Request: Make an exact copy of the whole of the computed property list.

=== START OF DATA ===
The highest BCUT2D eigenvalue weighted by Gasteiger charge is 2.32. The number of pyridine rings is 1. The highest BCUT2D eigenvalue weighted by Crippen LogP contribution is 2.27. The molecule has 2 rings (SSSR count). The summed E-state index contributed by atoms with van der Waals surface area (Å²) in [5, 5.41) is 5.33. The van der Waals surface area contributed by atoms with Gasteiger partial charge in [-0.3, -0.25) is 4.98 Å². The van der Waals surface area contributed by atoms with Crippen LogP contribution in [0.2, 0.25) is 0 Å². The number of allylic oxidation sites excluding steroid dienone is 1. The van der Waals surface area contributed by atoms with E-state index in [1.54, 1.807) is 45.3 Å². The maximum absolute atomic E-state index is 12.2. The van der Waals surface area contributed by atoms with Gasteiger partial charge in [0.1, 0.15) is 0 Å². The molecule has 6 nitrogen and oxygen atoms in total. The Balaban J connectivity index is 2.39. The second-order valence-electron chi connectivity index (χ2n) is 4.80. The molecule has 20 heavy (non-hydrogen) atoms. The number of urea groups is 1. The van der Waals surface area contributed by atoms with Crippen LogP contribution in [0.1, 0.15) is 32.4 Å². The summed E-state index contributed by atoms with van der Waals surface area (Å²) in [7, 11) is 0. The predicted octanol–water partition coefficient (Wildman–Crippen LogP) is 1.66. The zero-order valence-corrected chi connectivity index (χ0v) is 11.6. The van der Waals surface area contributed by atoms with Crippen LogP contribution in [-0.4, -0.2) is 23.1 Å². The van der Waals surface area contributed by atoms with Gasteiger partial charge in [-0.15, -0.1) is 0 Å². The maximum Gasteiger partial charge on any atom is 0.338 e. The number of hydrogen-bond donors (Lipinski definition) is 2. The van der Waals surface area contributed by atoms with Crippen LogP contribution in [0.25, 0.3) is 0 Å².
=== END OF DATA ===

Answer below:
The highest BCUT2D eigenvalue weighted by Gasteiger charge is 2.32. The number of pyridine rings is 1. The highest BCUT2D eigenvalue weighted by Crippen LogP contribution is 2.27. The molecule has 2 rings (SSSR count). The summed E-state index contributed by atoms with van der Waals surface area (Å²) in [5, 5.41) is 5.33. The van der Waals surface area contributed by atoms with Gasteiger partial charge in [-0.3, -0.25) is 4.98 Å². The van der Waals surface area contributed by atoms with Crippen LogP contribution in [0.2, 0.25) is 0 Å². The number of allylic oxidation sites excluding steroid dienone is 1. The van der Waals surface area contributed by atoms with E-state index in [1.54, 1.807) is 45.3 Å². The maximum absolute atomic E-state index is 12.2. The van der Waals surface area contributed by atoms with Gasteiger partial charge in [0.1, 0.15) is 0 Å². The molecule has 6 nitrogen and oxygen atoms in total. The Balaban J connectivity index is 2.39. The second-order valence-electron chi connectivity index (χ2n) is 4.80. The molecule has 20 heavy (non-hydrogen) atoms. The number of urea groups is 1. The van der Waals surface area contributed by atoms with Crippen LogP contribution in [0.1, 0.15) is 32.4 Å². The summed E-state index contributed by atoms with van der Waals surface area (Å²) in [7, 11) is 0. The predicted octanol–water partition coefficient (Wildman–Crippen LogP) is 1.66. The zero-order valence-corrected chi connectivity index (χ0v) is 11.6. The van der Waals surface area contributed by atoms with Crippen LogP contribution in [-0.4, -0.2) is 23.1 Å². The van der Waals surface area contributed by atoms with Gasteiger partial charge in [-0.15, -0.1) is 0 Å². The maximum Gasteiger partial charge on any atom is 0.338 e. The number of hydrogen-bond donors (Lipinski definition) is 2. The van der Waals surface area contributed by atoms with Crippen LogP contribution in [0.25, 0.3) is 0 Å².